The Power of Persuasion
Those who are able to persuade have an innate power that can assist them throughout their career. According to Cogner (1998):
The concept of persuasion, like that of power, often confuses and even mystifies businesspeople. It is so complexâ€”and so dangerous when mishandledâ€”that many would rather just avoid it altogether. But like power, persuasion can be a force for enormous good in an organization. It can pull people together, move ideas forward, galvanize change, and forge constructive solutions. To do all that, however, people must understand persuasion for what it isâ€”not convincing and selling but learning and negotiating. Furthermore, it must be seen as an art form that requires commitment and practice, especially as todayâ€™s business contingencies make persuasion more necessary than ever (p. 95).
At times, HR managers and professionals will need to use their persuasion skills when dealing with employees and organizational issues. As a practical example, when dealing with an organizational change, there will be many employees who will resist and oppose the change. As such, HR managers and professionals could use their persuasion skills to help employees understand the benefits of the organizational change. Therefore, there are four main steps to persuade:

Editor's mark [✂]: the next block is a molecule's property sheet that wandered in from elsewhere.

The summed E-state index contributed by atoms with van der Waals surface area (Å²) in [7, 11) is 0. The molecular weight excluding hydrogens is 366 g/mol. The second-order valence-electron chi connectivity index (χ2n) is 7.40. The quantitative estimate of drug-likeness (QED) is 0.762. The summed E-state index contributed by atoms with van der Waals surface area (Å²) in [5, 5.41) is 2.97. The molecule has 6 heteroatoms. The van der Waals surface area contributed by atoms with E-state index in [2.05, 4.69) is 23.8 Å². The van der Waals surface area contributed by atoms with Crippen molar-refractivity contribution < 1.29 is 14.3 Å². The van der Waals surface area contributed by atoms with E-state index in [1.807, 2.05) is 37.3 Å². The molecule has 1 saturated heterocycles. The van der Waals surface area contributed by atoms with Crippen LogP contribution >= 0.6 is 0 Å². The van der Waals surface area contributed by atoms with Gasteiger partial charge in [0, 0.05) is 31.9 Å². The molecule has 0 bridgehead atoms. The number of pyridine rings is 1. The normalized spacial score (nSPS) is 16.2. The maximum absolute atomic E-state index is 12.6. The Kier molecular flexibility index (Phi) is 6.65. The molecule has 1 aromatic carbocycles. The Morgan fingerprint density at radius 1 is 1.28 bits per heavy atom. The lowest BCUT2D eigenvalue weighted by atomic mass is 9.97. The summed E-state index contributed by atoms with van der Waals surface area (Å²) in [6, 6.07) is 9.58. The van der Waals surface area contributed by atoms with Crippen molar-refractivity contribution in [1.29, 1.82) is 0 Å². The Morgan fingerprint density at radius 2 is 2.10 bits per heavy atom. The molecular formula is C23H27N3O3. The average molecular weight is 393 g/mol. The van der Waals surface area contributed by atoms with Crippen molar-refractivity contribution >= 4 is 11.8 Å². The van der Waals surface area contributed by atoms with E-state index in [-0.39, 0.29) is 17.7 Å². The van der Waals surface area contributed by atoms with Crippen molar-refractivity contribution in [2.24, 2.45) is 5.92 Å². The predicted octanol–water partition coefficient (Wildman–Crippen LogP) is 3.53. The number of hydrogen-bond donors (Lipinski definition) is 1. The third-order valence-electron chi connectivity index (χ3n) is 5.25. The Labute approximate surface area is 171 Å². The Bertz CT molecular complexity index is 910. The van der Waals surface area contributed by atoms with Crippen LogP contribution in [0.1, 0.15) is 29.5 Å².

The first hurdle persuaders must overcome is their own credibility. In the workplace, credibility grows out of two sources: expertise and relationships. People are considered to have high levels of expertise if they have a history of sound judgment or have proven themselves knowledgeable and well informed about their proposals.
Frame the Common Ground
Even if your credibility is high, your position must still appeal strongly to the people you are trying to persuade. After all, few people will jump on board a train that will bring them to ruin or even mild discomfort. Effective persuaders must be adept at describing their positions in terms that illuminate their advantages.
With credibility established and a common frame identified, persuasion becomes a matter of presenting evidence. Ordinary evidence, however, wonâ€™t do. We have found that the most effective persuaders use language in a particular way. They supplement numerical data with examples, stories, metaphors, and analogies to make their positions come alive. That use of language paints a vivid word picture and, in doing so, lends a compelling and tangible quality to the persuaderâ€™s point of view.
Good persuaders are aware of the primacy of emotions and are responsive to them. Perhaps more important, however, is that effective persuaders have a strong and accurate sense of their audienceâ€™s emotional state, and they adjust the tone of their arguments accordingly.
*** Cogner, J.A. (1998). The Necessary Art of Persuasion. Harvard Business Review, May-June Issue.
Drawing on the material in the background readings and doing additional research, please prepare a 2- to 4-page paper (not including the cover and reference pages) in which you:
- Write a speech for persuading employees to embrace a technological change at your organization. You will use the four steps mentioned above.